Online security threats have taken a new, darker turn in the past few years.
Instead of script kiddies and credit-card hackers, the dominant threats now are government-backed entities using sophisticated tools to steal corporate secrets, blueprints, and code. And, a growing number of threats — also backed by various national governments — are targeting civilian infrastructure, such as water supplies, power plants, and more.
“What once was the hacker in the basement … has evolved dramatically. We’re now seeing a tremendous amount of terrorist activity, nation-state-funded cyber attacks … a lot of it for intellectual property gain,” said David DeWalt (pictured), a longtime computer security executive.
Additionally, with the rise of cloud-based solutions, a whole host of new threats have emerged, aimed at online infrastructure.
“Their readiness is very poor,” DeWalt told me, referring to cloud providers as a whole. More mature software-as-a-service providers, in general, have better protection, while newer companies are typically less ready, he said.
DeWalt engineered the $7.68 billion sale of security company McAfee to Intel in 2010. He stepped down as chief executive of McAfee in 2011 and remained on the company’s board until last month. He’s now chairman of the board for two security companies, Mandiant and FireEye, sits on the boards of Jive Software and Delta Airlines, and is a member of the President’s National Security and Technology Advisory Council. With a high-level security clearance and years of experience in the security field, it’s safe to say that DeWalt has an excellent overview of the security picture.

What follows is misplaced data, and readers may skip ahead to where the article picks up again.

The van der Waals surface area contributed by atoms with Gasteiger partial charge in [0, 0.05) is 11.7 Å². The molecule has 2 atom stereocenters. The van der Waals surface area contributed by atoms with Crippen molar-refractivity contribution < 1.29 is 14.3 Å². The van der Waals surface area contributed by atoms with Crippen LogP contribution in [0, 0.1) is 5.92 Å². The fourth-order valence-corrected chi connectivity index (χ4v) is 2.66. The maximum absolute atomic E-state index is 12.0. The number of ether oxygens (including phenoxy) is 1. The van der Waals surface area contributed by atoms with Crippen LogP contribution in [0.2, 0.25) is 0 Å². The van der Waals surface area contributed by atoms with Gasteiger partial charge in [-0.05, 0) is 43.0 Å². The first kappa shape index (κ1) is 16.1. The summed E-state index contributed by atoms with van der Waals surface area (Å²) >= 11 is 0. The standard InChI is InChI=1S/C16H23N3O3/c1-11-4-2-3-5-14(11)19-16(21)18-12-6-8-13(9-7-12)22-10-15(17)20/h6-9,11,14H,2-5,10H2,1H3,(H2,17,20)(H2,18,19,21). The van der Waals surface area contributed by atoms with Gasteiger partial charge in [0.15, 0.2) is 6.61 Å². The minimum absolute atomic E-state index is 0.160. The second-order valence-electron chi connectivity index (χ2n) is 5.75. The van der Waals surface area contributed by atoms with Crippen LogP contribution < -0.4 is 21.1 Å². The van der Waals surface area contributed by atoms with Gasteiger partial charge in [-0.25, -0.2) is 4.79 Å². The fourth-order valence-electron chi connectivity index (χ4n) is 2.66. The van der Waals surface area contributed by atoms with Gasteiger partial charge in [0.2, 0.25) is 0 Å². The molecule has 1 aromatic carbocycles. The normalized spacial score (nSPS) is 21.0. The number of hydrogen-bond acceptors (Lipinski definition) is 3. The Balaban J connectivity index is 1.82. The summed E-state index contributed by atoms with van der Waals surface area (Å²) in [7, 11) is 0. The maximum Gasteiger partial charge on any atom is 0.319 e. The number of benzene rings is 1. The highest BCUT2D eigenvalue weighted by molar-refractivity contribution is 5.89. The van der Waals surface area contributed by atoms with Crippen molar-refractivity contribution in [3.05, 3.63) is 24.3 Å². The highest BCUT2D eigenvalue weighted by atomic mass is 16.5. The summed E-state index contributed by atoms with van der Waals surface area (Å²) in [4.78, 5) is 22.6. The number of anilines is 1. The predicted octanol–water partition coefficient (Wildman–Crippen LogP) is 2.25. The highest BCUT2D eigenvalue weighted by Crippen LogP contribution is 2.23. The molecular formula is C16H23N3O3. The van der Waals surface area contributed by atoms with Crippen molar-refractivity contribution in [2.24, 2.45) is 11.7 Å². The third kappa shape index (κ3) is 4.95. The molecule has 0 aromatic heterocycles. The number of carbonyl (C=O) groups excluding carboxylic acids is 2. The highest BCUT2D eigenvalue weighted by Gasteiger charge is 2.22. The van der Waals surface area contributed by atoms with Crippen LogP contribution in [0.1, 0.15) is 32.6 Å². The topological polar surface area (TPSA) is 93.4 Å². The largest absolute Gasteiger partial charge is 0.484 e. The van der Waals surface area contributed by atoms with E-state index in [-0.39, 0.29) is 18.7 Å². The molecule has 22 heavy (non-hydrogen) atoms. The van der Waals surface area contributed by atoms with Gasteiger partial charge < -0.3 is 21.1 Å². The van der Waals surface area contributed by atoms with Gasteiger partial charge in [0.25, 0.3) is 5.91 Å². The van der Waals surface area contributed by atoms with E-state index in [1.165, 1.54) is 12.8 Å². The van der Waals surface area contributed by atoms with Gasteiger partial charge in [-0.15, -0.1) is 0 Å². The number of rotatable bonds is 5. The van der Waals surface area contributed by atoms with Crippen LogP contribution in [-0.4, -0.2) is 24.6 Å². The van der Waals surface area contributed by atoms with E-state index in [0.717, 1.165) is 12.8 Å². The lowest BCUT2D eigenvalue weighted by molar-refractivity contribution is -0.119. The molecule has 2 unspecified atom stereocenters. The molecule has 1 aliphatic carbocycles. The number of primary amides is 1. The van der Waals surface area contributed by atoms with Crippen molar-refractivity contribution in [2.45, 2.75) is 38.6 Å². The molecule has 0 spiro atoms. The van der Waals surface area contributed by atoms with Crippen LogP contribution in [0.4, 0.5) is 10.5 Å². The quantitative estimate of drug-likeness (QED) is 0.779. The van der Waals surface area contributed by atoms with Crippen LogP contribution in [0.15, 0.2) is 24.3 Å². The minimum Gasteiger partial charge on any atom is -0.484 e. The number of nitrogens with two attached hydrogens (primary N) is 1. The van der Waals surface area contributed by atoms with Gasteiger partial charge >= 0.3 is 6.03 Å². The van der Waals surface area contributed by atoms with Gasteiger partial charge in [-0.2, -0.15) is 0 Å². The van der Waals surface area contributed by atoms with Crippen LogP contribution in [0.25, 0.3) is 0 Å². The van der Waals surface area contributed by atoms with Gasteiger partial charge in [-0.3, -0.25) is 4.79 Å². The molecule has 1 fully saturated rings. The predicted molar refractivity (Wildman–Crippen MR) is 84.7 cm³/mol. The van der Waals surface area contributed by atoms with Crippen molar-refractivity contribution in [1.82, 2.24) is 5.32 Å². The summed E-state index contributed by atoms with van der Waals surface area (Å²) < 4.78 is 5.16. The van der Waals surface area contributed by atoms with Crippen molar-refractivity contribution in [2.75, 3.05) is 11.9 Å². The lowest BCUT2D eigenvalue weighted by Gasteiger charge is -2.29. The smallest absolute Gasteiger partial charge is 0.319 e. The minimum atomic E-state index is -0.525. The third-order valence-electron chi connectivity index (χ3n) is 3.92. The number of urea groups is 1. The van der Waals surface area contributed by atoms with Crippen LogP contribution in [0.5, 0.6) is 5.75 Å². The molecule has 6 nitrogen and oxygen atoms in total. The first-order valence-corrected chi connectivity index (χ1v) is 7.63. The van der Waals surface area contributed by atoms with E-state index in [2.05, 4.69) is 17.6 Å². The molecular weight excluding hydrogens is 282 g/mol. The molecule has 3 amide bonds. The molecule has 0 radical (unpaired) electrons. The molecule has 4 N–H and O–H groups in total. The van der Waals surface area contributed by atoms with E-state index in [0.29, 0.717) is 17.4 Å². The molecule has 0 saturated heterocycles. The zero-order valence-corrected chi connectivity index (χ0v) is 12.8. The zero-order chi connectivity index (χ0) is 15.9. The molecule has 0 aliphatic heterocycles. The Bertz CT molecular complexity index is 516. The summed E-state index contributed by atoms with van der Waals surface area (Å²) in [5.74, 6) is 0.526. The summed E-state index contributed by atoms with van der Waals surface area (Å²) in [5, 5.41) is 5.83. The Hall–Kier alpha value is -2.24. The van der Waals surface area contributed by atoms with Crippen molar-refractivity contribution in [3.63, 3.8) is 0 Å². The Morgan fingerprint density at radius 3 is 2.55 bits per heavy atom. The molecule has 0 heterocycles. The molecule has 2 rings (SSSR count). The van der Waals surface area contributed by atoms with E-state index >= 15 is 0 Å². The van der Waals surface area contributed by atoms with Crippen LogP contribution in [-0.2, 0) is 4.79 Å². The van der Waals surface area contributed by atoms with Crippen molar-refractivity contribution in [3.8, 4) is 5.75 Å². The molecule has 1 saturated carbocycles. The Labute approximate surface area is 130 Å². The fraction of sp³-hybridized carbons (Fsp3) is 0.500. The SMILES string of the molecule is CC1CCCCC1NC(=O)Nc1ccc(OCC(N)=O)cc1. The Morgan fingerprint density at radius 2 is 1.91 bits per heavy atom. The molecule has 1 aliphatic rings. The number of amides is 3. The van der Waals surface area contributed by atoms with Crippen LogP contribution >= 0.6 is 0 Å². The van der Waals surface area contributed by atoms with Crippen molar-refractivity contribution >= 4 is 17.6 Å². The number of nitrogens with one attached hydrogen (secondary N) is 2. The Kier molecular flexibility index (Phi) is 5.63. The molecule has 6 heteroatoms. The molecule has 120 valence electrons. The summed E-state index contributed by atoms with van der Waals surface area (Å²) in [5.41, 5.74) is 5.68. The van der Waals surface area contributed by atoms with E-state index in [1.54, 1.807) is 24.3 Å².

Of course, like any vendor of security solutions, he’s also got a stake in painting a dire picture of the threats facing us, the better to encourage you to buy protection. But DeWalt makes a convincing case that the nature of global cybersecurity threats has shifted in the past few years.
“Now we’re seeing a lot of new stuff … attacks on the energy grids, attacks on intellectual property. It’s just scaled dramatically,” DeWalt said.
As evidence, he points to the string of major attacks that have hit the news in the past few years: Operation Aurora (in which 150 tech companies, including Google, were hit by cyber-thieves stealing source code); Night Dragon (an attack aimed at getting mineral rights bid information from 70 energy companies); Operation Shady Rat (which targeted 75 food, drug, and life science companies); Stuxnet (a virus, probably created by the U.S. and Israel, aimed at disrupting Iran’s nuclear-material refining processes); Flame; Duqu; and more.
“It’s going on now,” DeWalt told me. “It’s just that the public has a tolerance for it.”
As for infrastucture like power grids and transportation, DeWalt says their vulnerability is a side effect of their increasing connection to digital networks.
“Everything’s digital, and everything that’s digital can be attacked through a cyber attack,” he said. “That’s what keeps the good guys in the security industry awake at night, is the possible 9/11-like scenarios that could exist out there. We have to do everything in our ability to prevent that from happening.”
DeWalt joined the board of FireEye because he was impressed with the company’s approach to threat detection, which is not based on the signatures or filters that older technologies use.
“FireEye came up with a whole next-generation model that leverages virtual machines and virtualization technology, writing advanced heuristical algorithms instead of signatures, and really managing it with next-generation technology.”
Detection rates are higher with FireEye, DeWalt says, and it is able to identify attacks on their “zero day,” rather than having to wait until signature updates and security patches are deployed, as with other types of threat detection.
Check out my whole interview with DeWalt in the video below.
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